A decent camera strap is something often overlooked by your average amateur photographer. Considering the value of the camera attached to it, manufacturer straps generally only serve to safely carry the camera and usually advertise the brand of camera you’re carrying. As someone who is out and about with my camera quite a bit, I wanted something a bit more than your “average” strap.
A standard camera strap is basically a bit of material that attached to the top of your camera – usually on each corner – forming a loop that goes around your neck. When you bend over, it swings forward. When you try and take a portrait shot, invariably you get all tangled up as you twist the strap. If you’re out walking for a long distance, it bangs against your tummy and puts quite a bit of pressure on your neck. Of course, you could put your camera in a bag, but that removes the availability of having the camera close to hand.
If you loop the strap over your shoulder, you generally get less freedom to work with as the manufacturer strap is usually quite short and not designed for over-the-shoulder operation.
I like to take advantage of opportunities as they arise. I’ve done a little street photography and having the camera quickly available but unobtrusive is an important benefit. I also like to go on long walks without taking many kilos of camera equipment. My 24mm or 50mm prime and the camera are enough for me. I’m also getting out and about on a new bike as part of a 52 challenge and cycling with a DSLR on a standard strap would just be an exercise in frustration.
So why go “top-end” for the Black-Rapid? For me – the answer was quite simple. If my camera is dangling down by my side, I want it to stay there and not drop off. Canon’s 70-200 f2.8 lens is not cheap, and dropping it would make me very sad. No photographer wants “dropped kit”. I’ve now done almost 200 miles on my mountain bike and had various lenses banging around against my back. Not one sign of a loosening strap! the Black Rapid isn’t “top end” either. The Sun Sniper strap has a steel cable running through it making it pretty much impossible to cut through your strap. However I decided against this based on the fact that anyone coming to get my camera with a knife, is better off slicing through the strap and taking my camera than getting frustrated by the steel cable, and taking that frustration out on me. With the aforementioned knife! Other companies such as OpTech and Joby do lower priced versions of the sling strap (Link to other sling straps), but I spent the extra for the peace of mind.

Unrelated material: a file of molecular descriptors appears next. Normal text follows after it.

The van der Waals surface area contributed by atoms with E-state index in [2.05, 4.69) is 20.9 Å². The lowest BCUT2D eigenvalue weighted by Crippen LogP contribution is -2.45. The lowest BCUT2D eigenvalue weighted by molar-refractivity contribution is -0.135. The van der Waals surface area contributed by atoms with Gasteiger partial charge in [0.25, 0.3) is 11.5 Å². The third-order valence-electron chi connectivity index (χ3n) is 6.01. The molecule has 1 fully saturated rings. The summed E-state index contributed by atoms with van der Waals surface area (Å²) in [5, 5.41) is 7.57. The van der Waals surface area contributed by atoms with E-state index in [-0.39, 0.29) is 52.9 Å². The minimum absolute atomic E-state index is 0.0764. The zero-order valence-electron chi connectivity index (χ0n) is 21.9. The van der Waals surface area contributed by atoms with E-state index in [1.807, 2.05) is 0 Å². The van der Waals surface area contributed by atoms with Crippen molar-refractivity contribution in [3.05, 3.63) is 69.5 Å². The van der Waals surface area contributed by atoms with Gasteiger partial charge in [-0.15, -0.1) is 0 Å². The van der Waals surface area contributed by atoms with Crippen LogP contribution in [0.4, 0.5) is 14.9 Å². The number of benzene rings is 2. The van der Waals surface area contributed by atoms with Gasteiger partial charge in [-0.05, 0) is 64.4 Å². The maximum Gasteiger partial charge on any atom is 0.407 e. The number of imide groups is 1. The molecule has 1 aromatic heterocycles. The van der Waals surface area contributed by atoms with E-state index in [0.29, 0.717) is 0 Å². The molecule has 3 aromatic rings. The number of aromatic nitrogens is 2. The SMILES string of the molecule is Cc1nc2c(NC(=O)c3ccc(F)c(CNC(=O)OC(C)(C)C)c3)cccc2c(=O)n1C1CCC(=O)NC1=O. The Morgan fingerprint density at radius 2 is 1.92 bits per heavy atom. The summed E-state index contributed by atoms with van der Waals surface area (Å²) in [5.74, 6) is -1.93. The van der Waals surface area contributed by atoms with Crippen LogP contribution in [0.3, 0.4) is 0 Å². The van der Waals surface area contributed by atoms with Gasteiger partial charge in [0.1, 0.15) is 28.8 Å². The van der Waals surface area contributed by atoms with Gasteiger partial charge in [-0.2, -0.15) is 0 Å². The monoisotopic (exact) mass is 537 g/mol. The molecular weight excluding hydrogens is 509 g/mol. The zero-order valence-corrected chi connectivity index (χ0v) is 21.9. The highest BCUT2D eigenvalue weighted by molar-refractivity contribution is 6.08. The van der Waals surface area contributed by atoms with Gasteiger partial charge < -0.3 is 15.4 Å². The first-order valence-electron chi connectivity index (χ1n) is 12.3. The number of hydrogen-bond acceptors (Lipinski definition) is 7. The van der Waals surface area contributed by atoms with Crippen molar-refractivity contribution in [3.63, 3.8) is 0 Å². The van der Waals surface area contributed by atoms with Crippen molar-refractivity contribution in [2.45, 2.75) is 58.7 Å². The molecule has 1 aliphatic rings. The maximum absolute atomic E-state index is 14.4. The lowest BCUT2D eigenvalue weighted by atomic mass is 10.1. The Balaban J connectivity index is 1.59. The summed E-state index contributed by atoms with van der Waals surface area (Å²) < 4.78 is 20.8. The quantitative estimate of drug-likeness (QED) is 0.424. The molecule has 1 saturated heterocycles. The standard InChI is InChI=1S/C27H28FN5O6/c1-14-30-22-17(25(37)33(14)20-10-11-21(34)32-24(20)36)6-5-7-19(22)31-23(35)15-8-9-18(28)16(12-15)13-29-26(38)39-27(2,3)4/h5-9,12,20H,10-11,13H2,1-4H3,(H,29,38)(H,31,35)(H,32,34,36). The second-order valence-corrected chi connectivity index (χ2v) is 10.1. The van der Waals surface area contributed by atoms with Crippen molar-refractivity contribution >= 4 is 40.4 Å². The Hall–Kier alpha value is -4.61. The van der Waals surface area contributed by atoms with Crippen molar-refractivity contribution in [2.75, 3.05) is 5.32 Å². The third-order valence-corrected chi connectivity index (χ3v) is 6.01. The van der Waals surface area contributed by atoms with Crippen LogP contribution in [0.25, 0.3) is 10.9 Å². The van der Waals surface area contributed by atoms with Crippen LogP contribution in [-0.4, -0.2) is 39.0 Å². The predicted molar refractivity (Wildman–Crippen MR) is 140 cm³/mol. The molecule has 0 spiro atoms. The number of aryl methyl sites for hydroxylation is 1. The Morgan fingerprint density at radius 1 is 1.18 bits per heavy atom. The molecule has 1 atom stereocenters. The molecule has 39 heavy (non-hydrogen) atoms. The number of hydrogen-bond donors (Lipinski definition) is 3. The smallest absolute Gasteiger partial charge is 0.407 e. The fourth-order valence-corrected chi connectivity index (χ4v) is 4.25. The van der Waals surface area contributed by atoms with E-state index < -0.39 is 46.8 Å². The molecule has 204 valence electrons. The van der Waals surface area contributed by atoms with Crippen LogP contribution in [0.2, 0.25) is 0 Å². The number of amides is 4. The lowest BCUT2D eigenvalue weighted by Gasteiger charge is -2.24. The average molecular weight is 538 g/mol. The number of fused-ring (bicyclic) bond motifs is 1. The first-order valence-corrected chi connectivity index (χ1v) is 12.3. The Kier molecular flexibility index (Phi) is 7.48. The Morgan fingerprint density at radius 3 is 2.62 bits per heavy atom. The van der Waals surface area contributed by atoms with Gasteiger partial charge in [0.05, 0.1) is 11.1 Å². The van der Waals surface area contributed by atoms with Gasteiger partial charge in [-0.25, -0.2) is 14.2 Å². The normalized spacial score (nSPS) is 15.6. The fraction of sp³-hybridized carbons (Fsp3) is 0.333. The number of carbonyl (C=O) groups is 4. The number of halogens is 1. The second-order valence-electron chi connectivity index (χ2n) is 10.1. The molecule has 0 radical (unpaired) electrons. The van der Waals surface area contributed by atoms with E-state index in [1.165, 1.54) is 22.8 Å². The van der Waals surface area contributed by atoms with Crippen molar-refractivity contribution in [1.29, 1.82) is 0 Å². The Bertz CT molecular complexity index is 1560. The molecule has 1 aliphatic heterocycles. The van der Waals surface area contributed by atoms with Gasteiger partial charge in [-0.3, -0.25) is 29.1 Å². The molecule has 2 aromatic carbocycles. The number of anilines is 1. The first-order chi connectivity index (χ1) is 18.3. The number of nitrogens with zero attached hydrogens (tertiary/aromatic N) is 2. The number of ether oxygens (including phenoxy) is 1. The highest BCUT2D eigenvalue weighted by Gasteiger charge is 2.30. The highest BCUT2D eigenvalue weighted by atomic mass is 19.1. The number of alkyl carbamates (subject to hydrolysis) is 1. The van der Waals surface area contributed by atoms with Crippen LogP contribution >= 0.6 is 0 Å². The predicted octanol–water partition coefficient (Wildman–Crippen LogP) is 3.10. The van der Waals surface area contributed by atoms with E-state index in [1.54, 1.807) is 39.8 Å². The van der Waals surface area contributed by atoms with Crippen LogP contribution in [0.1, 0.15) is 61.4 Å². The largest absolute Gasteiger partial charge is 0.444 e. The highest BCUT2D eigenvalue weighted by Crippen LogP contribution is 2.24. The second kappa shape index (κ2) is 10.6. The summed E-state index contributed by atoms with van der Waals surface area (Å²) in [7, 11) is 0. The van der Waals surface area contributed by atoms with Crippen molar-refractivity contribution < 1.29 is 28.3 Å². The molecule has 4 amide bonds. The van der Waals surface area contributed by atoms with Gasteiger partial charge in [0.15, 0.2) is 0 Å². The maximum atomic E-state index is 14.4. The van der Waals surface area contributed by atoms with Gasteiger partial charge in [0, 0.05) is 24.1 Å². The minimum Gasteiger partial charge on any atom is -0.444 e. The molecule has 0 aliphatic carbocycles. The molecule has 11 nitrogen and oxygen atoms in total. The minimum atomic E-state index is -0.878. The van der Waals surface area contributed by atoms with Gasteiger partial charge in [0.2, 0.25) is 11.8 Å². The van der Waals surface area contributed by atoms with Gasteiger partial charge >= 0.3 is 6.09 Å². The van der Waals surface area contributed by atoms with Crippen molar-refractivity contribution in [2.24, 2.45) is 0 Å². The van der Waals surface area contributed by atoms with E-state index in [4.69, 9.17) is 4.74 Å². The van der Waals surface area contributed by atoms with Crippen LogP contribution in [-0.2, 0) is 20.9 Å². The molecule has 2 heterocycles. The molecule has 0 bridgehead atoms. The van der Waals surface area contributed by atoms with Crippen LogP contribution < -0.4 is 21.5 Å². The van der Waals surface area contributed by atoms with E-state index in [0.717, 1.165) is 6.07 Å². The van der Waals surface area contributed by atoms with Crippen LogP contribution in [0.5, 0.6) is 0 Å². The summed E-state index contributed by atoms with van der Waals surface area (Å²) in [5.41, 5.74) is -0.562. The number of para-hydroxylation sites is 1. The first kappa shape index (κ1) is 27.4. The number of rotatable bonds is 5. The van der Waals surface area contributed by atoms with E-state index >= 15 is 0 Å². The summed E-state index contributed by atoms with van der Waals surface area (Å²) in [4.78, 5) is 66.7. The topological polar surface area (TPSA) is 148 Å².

The Benefits of the Black Rapid RS-7.
The benefits of a sling strap are great…
- No pressure on your neck. The camera sits across your shoulder and hangs comfortably down by your side. The shoulder part of the strap is padded and slightly curved to better fit across the shoulder and it is a far more comfortable weight to carry.
- Ease of access. Hanging down by your hip, the camera is in a great place to quickly bring up and shoot when you need to. There are two “restraining” clips on the strap. One in front of the camera to lock it in place, and one behind the camera to prevent travel. With the strap locking to the camera via the tripod mount, there is no tangle of strap cables in portrait shooting modes.
- Inconspicuous. It’s easy to wear the strap under a coat. Whilst this keeps the camera inconspicuous, it also allows you to (for example) button up a raincoat and protect the camera from inclement weather.
- Great for cycling/active photographers! The two strap locks can be used to “fix” the camera position on the strap, stopping the camera swinging about during certain activities (such as cycling). The front clip is quickly and easily released to allow access to the camera for shooting. See image to the right for how this works.
- I have no real idea how this would work with a left-handed person. Most cameras are not designed for left handed people, so I’m (perhaps arrogantly!) assuming that if you’re left handed and you can operate a camera, then the strap would be the least of your problems. I would definitely recommend actually physically trying a sling strap before purchasing though!
- Tripods. because the strap connects via the tripod mount, you lost the ability to screw the camera to a tripod. This was of minimal issue for me as I don’t need the strap if I’m using a tripod. Tripods tend to imply a degree of time setting up a shot, and the Black Rapid is more for … well… rapid use. If this is a real problem though, Black Rapid have developed a FastenR-T1 for use with a Manfrotto tripod plate.
- With the camera hanging by your side instead of on your chest, there is a danger of bashing the camera as you walk past things. I tend to walk with one hand on the camera body if I’m either in a crowd, or somewhere where I might bash it. If you adopt this practise, try and avoid looking like a western gunslinger. Unless you’re going for that look that is 🙂
The Black Rapid RS-7 Camera Strap was without doubt one of the best investments I’ve made accessory wise for my camera. I can go out walking or cycling without looking like a tourist and I can walk hand in hand with my wife wherever we are and it doesn’t get in the way. Well worth the money and an excellent gift for a photographer who gets out and about.